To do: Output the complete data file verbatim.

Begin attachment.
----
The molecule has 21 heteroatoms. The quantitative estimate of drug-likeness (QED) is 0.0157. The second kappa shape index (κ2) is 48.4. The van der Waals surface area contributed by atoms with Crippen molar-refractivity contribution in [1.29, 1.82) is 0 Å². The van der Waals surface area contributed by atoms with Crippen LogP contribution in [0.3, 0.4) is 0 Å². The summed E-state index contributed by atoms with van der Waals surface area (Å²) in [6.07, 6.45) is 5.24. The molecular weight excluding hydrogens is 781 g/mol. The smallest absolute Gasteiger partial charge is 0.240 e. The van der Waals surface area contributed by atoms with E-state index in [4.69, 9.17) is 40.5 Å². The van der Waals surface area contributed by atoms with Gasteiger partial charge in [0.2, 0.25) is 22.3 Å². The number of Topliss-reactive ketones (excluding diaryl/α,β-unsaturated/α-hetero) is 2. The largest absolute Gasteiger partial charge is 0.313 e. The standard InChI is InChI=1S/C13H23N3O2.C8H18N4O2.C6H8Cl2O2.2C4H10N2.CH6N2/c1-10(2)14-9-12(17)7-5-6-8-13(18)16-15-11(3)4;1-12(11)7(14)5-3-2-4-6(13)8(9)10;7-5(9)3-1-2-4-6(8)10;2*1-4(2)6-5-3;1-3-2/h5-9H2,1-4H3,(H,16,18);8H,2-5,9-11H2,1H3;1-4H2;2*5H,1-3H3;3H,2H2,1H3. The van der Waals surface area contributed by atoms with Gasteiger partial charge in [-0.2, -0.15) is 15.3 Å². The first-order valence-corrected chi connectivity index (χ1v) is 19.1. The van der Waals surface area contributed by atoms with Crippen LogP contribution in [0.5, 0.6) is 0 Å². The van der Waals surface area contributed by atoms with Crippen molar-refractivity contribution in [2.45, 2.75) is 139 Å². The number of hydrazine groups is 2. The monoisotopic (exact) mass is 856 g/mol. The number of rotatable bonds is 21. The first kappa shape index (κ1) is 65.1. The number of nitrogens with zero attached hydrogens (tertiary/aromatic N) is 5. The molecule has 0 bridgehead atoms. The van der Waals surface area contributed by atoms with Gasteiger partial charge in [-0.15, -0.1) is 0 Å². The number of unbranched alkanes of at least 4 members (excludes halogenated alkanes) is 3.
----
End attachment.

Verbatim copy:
The molecule has 21 heteroatoms. The quantitative estimate of drug-likeness (QED) is 0.0157. The second kappa shape index (κ2) is 48.4. The van der Waals surface area contributed by atoms with Crippen molar-refractivity contribution in [1.29, 1.82) is 0 Å². The van der Waals surface area contributed by atoms with Crippen LogP contribution in [0.3, 0.4) is 0 Å². The summed E-state index contributed by atoms with van der Waals surface area (Å²) in [6.07, 6.45) is 5.24. The molecular weight excluding hydrogens is 781 g/mol. The smallest absolute Gasteiger partial charge is 0.240 e. The van der Waals surface area contributed by atoms with E-state index in [4.69, 9.17) is 40.5 Å². The van der Waals surface area contributed by atoms with Gasteiger partial charge in [0.2, 0.25) is 22.3 Å². The number of Topliss-reactive ketones (excluding diaryl/α,β-unsaturated/α-hetero) is 2. The largest absolute Gasteiger partial charge is 0.313 e. The standard InChI is InChI=1S/C13H23N3O2.C8H18N4O2.C6H8Cl2O2.2C4H10N2.CH6N2/c1-10(2)14-9-12(17)7-5-6-8-13(18)16-15-11(3)4;1-12(11)7(14)5-3-2-4-6(13)8(9)10;7-5(9)3-1-2-4-6(8)10;2*1-4(2)6-5-3;1-3-2/h5-9H2,1-4H3,(H,16,18);8H,2-5,9-11H2,1H3;1-4H2;2*5H,1-3H3;3H,2H2,1H3. The van der Waals surface area contributed by atoms with Gasteiger partial charge in [-0.2, -0.15) is 15.3 Å². The first-order valence-corrected chi connectivity index (χ1v) is 19.1. The van der Waals surface area contributed by atoms with Crippen LogP contribution in [0.5, 0.6) is 0 Å². The van der Waals surface area contributed by atoms with Crippen molar-refractivity contribution in [2.45, 2.75) is 139 Å². The number of hydrazine groups is 2. The monoisotopic (exact) mass is 856 g/mol. The number of rotatable bonds is 21. The first kappa shape index (κ1) is 65.1. The number of nitrogens with zero attached hydrogens (tertiary/aromatic N) is 5. The molecule has 0 bridgehead atoms. The van der Waals surface area contributed by atoms with Gasteiger partial charge in [-0.15, -0.1) is 0 Å². The number of unbranched alkanes of at least 4 members (excludes halogenated alkanes) is 3.